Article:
Another benefit to having an independent agent is that you can ask your independent agent about possible claims without worrying about it ending up on your insurance report. Just the other day I had a new client that was shocked to find out there were two claims on his insurance report. Both were zero pay outs, but because he called and asked his previous direct agent about a possible claim. One was when his HVAC system stopped working and he wondered if that was covered by home owner’s insurance, it’s not but now he has that as a claim on his insurance report. This scenario happens all the time, I constantly run quotes for people shocked to find out they have claims on their reports simply because they asked a question.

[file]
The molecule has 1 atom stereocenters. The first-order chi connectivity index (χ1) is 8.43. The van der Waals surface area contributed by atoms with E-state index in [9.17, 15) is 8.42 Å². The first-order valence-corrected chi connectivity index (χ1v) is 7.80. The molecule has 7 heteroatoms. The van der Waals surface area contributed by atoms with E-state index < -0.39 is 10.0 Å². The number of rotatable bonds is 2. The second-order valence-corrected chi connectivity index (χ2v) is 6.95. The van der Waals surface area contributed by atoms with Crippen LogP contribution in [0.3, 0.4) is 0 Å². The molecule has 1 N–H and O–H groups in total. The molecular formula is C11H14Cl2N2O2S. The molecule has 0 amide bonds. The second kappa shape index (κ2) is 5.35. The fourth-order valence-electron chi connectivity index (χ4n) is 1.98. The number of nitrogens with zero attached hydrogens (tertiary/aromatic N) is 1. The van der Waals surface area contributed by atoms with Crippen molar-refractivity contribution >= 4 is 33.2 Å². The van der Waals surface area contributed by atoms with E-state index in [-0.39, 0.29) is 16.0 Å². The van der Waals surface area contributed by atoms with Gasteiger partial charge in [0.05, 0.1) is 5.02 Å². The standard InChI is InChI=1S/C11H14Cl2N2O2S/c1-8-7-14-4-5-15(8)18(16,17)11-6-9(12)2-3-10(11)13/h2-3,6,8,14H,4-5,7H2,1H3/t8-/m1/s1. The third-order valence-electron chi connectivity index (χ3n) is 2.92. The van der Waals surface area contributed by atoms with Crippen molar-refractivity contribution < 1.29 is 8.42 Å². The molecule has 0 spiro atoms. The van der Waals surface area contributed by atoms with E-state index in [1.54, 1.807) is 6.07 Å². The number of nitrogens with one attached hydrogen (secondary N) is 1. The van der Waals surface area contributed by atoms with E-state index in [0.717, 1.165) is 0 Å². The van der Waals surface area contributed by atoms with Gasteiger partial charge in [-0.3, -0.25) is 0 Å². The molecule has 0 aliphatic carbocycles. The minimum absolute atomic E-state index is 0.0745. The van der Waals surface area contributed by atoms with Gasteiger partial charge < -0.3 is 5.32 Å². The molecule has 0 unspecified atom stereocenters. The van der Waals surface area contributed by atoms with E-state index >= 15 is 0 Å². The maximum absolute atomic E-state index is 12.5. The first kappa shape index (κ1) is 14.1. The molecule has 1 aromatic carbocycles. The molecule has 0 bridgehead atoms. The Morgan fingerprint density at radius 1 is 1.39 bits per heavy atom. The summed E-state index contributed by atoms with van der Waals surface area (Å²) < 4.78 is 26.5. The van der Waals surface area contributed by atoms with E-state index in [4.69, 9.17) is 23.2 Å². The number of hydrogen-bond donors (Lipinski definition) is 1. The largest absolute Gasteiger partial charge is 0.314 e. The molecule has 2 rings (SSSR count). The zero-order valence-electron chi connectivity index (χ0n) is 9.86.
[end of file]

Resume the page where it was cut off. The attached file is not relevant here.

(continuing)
Here is a list of some captive and direct carriers that do not work with independent agents:

  • Allstate (they do have a product for independent agents called Encompass)
  • Amica (call center only)
  • Esurance (owned by Allstate)
  • Farm Bureau
  • Farmers (they do have a product for independent agents called Foremost)
  • Geico (call center only)
  • Liberty Mutual (they do have a product for independent agents called Safeco)
  • Nationwide (they do have a product for independent agents called Allied)
  • State Farm
  • USAA (call center only)